Mr. Herbert Spencer’s “Infinite and Eternal Energy from which all things proceed”, and his statement that “none of the positive attributes which have ever been predicated of God can be used of this energy”, agrees and is identical with the teaching of Eastern philosophy. But, whereas Mr. Spencer says that human finite consciousness cannot conceive of nor approach the Unknowable, which he admits is the “Ultimate Reality”, occult initiates assert that the power to do so is latent in mankind, also that this power of faculty can, by special methods of development to the knowledge of which they have access, be brought to dominate and free itself from the restraints of the body, and be rendered able to bridge the gulf that separates the known from the unknown. The deep reverence with which the teachers and pupils of the esoteric doctrine approach the subject of the Great Law, — the Unconscious, Infinite, Ultimate Reality, or whatever name is used to express the idea, — if only faintly realised by Western exponents of other religious beliefs, would go far to dispel the notion so widely circulated that this system is other than the most spiritual of all, for its great object is the cultivation in human beings of the higher tendencies of their nature, thus enabling them to realise for themselves the great truth, that this physical is the transitory and the spiritual the only real life.
33rd Edition of A Course in Theosophy
& Meditation Course
As part of our continuing effort to achieve our twin-object of popularizing a knowledge of theosophy and induction of new members, we will be starting our combined 33rd edition of A Course in Theosophy and Meditation Course on Wednesday, 4 May 2011.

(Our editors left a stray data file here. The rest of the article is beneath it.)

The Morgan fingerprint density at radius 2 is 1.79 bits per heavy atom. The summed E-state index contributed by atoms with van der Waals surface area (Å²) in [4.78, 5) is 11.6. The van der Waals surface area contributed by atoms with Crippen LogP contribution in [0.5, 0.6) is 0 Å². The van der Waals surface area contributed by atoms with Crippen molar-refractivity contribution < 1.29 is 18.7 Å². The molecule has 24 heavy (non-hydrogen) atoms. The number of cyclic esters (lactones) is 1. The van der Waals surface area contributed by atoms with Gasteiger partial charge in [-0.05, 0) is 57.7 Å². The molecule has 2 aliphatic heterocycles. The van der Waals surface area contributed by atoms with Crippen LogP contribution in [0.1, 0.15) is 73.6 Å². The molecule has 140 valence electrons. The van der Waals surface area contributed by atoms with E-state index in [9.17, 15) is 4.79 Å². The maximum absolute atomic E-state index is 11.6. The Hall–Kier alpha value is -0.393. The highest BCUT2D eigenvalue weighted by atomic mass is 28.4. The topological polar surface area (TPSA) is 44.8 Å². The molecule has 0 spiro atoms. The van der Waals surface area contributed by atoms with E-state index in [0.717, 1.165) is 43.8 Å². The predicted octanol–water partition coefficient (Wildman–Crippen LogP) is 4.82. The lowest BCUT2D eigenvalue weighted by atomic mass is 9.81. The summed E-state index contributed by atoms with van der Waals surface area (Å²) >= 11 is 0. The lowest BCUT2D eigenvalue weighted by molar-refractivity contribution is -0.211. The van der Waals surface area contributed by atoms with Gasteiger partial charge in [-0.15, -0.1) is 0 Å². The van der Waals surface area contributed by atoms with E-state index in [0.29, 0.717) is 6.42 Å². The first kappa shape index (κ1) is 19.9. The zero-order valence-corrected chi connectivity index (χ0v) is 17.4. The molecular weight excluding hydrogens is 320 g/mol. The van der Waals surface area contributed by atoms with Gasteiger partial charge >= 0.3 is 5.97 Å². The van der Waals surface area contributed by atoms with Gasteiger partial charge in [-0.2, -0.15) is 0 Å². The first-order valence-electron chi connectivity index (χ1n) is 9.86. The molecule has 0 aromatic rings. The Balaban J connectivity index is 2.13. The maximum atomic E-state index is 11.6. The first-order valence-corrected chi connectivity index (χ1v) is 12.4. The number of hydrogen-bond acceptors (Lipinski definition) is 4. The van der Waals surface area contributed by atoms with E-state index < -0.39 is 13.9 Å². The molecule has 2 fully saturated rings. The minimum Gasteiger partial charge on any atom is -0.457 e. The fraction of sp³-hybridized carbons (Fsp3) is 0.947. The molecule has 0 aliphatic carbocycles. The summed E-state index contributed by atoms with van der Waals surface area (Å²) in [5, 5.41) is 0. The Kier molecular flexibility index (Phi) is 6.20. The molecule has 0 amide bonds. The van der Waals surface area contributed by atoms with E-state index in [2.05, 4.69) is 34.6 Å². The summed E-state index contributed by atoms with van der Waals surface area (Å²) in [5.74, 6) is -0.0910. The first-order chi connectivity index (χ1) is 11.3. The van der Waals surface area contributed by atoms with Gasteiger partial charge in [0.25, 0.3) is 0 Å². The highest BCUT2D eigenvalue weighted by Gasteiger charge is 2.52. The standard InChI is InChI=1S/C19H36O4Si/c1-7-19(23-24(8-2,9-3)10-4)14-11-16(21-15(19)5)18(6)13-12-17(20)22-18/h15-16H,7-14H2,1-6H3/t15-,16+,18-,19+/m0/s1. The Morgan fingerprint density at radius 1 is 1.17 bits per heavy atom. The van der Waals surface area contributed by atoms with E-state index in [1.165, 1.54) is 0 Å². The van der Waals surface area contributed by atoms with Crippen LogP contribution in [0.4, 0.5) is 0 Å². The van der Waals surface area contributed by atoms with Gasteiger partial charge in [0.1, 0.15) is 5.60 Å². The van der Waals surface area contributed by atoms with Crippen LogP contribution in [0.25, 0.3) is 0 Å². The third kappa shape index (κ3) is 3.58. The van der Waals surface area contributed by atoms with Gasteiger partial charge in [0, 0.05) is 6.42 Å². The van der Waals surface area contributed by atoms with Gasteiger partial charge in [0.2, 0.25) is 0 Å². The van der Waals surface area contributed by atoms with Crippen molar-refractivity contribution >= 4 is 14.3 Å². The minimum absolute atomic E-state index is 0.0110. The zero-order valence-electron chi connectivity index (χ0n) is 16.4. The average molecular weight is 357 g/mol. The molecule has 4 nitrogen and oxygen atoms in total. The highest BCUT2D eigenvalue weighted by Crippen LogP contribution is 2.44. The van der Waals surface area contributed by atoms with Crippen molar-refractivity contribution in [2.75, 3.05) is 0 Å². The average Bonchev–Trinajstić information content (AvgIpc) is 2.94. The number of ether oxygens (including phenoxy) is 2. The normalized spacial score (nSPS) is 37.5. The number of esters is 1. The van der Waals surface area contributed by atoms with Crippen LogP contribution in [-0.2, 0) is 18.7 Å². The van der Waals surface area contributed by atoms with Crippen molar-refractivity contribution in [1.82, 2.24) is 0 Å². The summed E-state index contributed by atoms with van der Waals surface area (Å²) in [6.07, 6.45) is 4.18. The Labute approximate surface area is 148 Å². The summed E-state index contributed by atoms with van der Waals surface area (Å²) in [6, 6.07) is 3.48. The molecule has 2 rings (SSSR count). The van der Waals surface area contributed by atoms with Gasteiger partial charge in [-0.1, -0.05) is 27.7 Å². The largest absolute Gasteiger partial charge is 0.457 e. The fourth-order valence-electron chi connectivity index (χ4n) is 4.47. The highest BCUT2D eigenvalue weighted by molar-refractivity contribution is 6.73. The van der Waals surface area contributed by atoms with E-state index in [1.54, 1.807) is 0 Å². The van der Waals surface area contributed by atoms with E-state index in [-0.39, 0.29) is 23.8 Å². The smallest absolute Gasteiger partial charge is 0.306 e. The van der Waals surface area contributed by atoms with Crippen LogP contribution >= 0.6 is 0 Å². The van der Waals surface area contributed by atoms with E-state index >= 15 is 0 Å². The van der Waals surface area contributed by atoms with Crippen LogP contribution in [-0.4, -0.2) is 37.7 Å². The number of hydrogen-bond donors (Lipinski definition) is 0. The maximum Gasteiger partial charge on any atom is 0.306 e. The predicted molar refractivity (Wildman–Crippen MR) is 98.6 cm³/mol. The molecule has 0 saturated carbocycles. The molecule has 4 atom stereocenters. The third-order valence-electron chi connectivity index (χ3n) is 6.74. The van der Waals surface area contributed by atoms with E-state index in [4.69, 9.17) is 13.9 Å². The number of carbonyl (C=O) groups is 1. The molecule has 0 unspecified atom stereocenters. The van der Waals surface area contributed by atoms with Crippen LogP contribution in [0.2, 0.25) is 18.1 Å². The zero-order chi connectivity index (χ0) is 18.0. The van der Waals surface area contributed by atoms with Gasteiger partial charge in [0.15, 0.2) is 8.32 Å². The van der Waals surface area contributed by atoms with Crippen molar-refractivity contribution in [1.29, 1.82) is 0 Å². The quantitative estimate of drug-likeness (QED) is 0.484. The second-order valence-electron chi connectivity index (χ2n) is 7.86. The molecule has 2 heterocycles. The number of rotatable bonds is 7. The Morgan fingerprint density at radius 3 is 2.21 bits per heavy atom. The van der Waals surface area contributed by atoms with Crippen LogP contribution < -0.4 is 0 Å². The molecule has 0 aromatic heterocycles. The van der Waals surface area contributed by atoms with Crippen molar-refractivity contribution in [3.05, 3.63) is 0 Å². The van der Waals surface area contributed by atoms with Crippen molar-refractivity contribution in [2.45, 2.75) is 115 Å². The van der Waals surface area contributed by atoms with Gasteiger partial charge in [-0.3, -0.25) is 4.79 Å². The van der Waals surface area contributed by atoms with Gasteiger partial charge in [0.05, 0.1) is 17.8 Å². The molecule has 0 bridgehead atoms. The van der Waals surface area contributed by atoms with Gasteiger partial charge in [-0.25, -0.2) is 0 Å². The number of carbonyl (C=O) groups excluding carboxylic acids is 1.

Theosophy encompasses the science of life and the philosophy of living and has helped many people in the world. All members can help in the mission of popularizing a knowledge of theosophy. You will be doing humanity a great service by reaching out and bringing newcomers to the Society, to expose them to the theosophical teachings. As the Master has said, “Spheres of usefulness can be found everywhere. The first object of the Society is philanthropy. The true Theosophist is a philanthropist who—‘not for himself but for the world he lives’…” “This, and philosophy—the right comprehension of life and its mysteries—will give the ‘necessary basis’ and show the right pathway to pursue. Yet the best ‘sphere of usefulness’ for the applicant is now in his own land."
Once again, the theosophy course will be combined with the popular meditation course, both to optimize our resources and also to give attendees the benefit of two courses at the same time.
4/5 (Wed.) 7-10 pm The Different Planes of Nature
6/5 (Fri.) 7-10 pm Man’s Evolution
7/5 (Sat.) 3-6 pm Death & After
9/5 (Mon.) 7-10 pm The Astral Plane
11/5 (Wed.) 7-10 pm The Mental Plane
13/5 (Fri.) 7-10 pm Thought-Forms
14/5 (Sat.) 3-6 pm The Noble Eightfold Path
18/5 (Wed.) 7-9 pm Basic Rules of Meditation
20/5 (Fri.) 7-9 pm Meditation for Development of the True Self
23/5 (Mon.) 7-9 pm Meditation to achieve Union with the Divine
Get your relatives and friends to enroll online for A Course in Theosophy and Meditation Course at singaporelodge.org/btc_dates.htm and singaporelodge.org/med_course_dates.htm or by email to firstname.lastname@example.org.